3 questions marketers need to ask about marketing mix and attribution modeling

Alice K.  Sylvester, partner of Sequent Partner

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Today’s column is written by Alice K. Sylvester, Partner A. Sequence partner.

Marketing is very complicated to decode with the naked eye today. Machine learning and statistical models have evolved to provide a more sophisticated understanding of the contribution and interaction between each marketing investment.

Those models are actually black boxes. They cannot be easily judged or questioned, leaving brand managers and CMOs to either blindly follow the results or ignore them altogether. Models can leave marketers at risk for misleading decisions and the redundancy of data and analysis, which prevents them from realizing the full value of the insights that the model can provide.

Fortunately, marketers don’t need a PhD in economics to get more out of marketing analysis and modeling. There are some simple questions about marketing mix and attribution modeling that all marketers can consider – and should – consider.

Is the model complete and powerful?

Does the model include all marketing investment and sales and results drivers? Otherwise, the model cannot be trusted to accurately indicate the contribution of each investment. Digital and television wall gardening, linear or analog media, and many non-marketing marketplace factors that affect sales (e.g., economy, weather) are important for cost calculation models. Attribution modeling does not tend to cover these issues, but it is still important to identify exactly which channels are responsible for the model. If anything is omitted, the model will exaggerate the contribution of the media included in the model.

Model strength is also important. In general, marketing mix models should fit the results data with an R.2 In the 90% range, indicates causality between model and result data and a MAPE (average percentage error) of less than 5% compared to a holdout sample.

Marketers should also consider whether the results of a particular model match the results of past analyzes or in-market tests. If not, marketers need to press Modeler to find possible explanations for the error. The model forecast is built on what has happened in the past. Is the situation different now?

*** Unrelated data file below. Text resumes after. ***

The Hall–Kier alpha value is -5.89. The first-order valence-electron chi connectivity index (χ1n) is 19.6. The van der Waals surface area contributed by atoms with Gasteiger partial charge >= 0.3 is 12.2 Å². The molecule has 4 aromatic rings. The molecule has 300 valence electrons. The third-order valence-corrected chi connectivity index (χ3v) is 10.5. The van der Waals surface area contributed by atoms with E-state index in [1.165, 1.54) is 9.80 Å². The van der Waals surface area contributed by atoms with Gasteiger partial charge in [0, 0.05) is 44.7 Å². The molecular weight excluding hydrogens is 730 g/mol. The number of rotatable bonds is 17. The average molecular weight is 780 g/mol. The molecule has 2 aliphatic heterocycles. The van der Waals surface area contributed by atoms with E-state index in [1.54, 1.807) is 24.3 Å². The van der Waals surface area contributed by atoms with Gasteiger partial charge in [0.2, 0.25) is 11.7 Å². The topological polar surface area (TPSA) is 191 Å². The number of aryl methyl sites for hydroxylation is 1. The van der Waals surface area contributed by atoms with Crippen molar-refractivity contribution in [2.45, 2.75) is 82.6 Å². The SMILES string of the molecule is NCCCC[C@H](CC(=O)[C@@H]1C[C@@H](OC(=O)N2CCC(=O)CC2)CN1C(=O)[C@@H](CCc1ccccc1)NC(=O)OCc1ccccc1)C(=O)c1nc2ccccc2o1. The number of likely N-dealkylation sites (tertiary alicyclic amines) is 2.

Is the model responsible for external factors such as brand and sales impact or initial inputs?

The marketing mix model must capture the complexity of the marketplace. It is important to consider the effects of advertising on price elasticity, the halo effect of advertising on other brands, and the low-instantaneous carrying effect (advertising) of advertising.

Also exists in the carryover attribute – this is the attribution window. Without accounting for these effects, the contribution of advertising to sales or other results is misrepresented and modified.

Data inputs can also affect results. Often, the data sources used for the model are not used to manage your day-to-day business. To ensure your data strategy is holistic, consider internal and external sources. Does the result data KPIs (e.g., category penetration, brand share, sales, website visit, traffic trends) look accurate? What about marketing investment information? Ensuring brand and department accurately reflected data input is essential.

How clear and actionable are the results?

Everyone wants closer to real-time attribution results. But can your operations actually deal with daily outcome information? Or even weekly or monthly? Does modeling your marketing mix fit your business cycle? It is important that you reach out to modeling insights when you need them and work on them

It is also important that the modeler can communicate in the position of the general public and is experienced enough to explain the consequences for your specific business opportunities and risks. What are their explanations for how your marketing is working comparatively close to your expectations? Are they understandable? Do they triangle with any other business / test results you see? This is the reality-check episode. Make sure the results are meaningful.

Once all the insights are in place, it’s time to work against the model insights. At this point, aligning with all the stakeholders in your organization is crucial. Otherwise, modeling is just an interesting, time consuming and expensive exercise.

Modeling is an important feature of sophisticated marketing today. Marketers must ask the right questions to understand input, output and impact. And there may be more questions to ask related to your specific business growth and revenue needs.

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